Banks that provide safety deposit boxes must turn over the contents to the state when the owners have not kept up rental payments and can’t be located. States usually auction the tangible items like baseball cards, coins, bullion, jewelry etc. to the public after going unclaimed for two years. Proceeds from the auction are held by the state for possible future claims by heirs. In the state of Oregon, the interest earned on these funds is ultimately used for the benefit of public schools.
One auction for safety deposit contents was conducted by Liska and Associates for the benefit of the Oregon Department of State Lands. The auction was conducted over two days at an industrial warehouse in White City on April 5th and 6th of 2014. The first day only jewelry was on the docket with coins going the following day. There was a 5 hour preview period earlier in the week. There were over 600 lots of jewelry and over 600 lots of coins for a preliminary schedule of over 1,200 items to be auctioned over the weekend.
I attended the preview and found the jewelry section completely packed, elbow to elbow, with many people looking like professionals with their scales, jeweler’s loops and other testing apparatus. I made the quick decision to view some of the coin lots and attend just the coin auction on Sunday.
Here is a small sample of what some of the lots sold for (including the 10% buyers premium):
Lot 100 1979 $5 Canadian note $ 5.50
Lot 359 7 1922 Peace silver dollars $148.50
Lot 375 44 1964 & 119 1965-69 JFK half dollars $577.50
Lot 411 1965 Washington quarter, 1918 wheat penny $ 2.10
Lot 431 151 Mercury dimes $275.00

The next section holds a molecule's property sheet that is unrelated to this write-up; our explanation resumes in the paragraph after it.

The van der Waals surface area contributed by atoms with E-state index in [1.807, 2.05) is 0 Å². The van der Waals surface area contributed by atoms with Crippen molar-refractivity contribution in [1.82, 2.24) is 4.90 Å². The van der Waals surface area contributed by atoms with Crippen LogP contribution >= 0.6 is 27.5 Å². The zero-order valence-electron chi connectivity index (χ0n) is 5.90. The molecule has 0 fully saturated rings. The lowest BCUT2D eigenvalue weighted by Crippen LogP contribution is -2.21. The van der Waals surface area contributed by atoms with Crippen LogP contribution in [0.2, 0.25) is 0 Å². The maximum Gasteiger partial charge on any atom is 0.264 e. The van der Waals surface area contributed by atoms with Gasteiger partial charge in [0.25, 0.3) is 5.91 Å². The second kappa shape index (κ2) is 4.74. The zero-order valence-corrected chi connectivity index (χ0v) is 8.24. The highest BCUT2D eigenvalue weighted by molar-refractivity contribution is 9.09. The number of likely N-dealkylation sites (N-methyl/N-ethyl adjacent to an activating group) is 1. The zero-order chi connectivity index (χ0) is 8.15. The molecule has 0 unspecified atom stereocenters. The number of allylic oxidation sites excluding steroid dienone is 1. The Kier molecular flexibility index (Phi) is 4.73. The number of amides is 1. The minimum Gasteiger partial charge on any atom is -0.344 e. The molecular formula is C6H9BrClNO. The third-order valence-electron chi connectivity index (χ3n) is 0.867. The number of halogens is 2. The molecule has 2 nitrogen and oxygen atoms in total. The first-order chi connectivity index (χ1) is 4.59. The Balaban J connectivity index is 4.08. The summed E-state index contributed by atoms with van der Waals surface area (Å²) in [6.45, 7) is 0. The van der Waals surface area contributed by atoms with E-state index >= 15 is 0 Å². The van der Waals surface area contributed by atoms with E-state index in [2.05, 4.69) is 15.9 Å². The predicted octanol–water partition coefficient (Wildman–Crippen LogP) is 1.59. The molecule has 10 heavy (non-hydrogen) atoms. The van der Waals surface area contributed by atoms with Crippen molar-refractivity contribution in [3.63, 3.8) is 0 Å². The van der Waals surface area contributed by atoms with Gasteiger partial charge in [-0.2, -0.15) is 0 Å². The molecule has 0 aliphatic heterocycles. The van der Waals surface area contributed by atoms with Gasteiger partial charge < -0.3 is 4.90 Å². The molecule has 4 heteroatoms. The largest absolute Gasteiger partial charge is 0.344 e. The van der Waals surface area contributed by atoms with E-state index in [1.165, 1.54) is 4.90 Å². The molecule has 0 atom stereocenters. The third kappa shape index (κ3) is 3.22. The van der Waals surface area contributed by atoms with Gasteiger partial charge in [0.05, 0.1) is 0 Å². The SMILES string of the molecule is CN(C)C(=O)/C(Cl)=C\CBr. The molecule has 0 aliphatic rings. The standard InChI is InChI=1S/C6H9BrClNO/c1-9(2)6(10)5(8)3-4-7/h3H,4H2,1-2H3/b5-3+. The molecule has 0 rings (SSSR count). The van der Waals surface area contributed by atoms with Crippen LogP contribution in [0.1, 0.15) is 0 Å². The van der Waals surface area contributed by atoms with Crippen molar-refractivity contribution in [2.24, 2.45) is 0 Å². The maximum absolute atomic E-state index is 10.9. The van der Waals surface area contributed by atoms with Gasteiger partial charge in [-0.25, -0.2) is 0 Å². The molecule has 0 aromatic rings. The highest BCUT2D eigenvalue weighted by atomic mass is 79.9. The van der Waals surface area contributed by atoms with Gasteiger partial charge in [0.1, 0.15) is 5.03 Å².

Lot 521 11 silver half dollars dated 1941 to 1962 $ 82.50
Some bidders really pay too much. It must be the winner’s curse that I understand is common in auctions. In the quest to “win” an auction the winner often overpays. This seems especially true for low value items.
A 1925 Stone Mountain Memorial half dollar was the subject of my lesson in the importance of previewing a coin that is bought for more than just its bullion value. This is a silver coin so I knew it was worth about $7 in silver content. I’ve admired the design of this coin since I was a kid so I thought I’d try to pick one up at the lower end of the price scale. A 1966 Kennedy half dollar was part of the lot so I felt that this 40% silver coin would be worth around $3.00 with silver at about $20 per oz. I won the auction with a bid of $40 ($44 with the 10% buyers premium). That means my Stone Mountain half would cost me about $41 … a reasonable but not fantastic price. Unfortunately, I didn’t see this coin at the preview and made a spur of the moment decision to bid on it up to my $40 maximum for the small lot. The coin looked nice on the overhead projector screen. When I got my bag of goodies home and examined this particular prize up close, my heart sank as I saw someone had defaced the coin by scratching the word “MAN” on the front of the coin. All I could say was “Mannnnn” as well as a few other choice words!
I know there were several counterfeit gold coins that were part of the auction so someone else certainly felt (or will feel) a lot more pain than I did. Items are sold “as is” with no warranty implied or given. In the front of the catalog it was stated “It is the responsibility of the buyer to inspect the property prior to sale and satisfy himself or herself as to its condition, value and fitness for intended purpose.”
There were just too many knowledgeable attendees to get a screaming great deal on anything and dangers lurked in the form of possible counterfeit coins as well as bullion. However, the auctioneers did a great job and were very entertaining. I came away with a few silver bullion coins and some nice old Morgan silver half dollars at a good price. However, the highest value was the useful tutorial learned from my impulsive decision to bid on a coin while assuming it was at least in fair to good condition.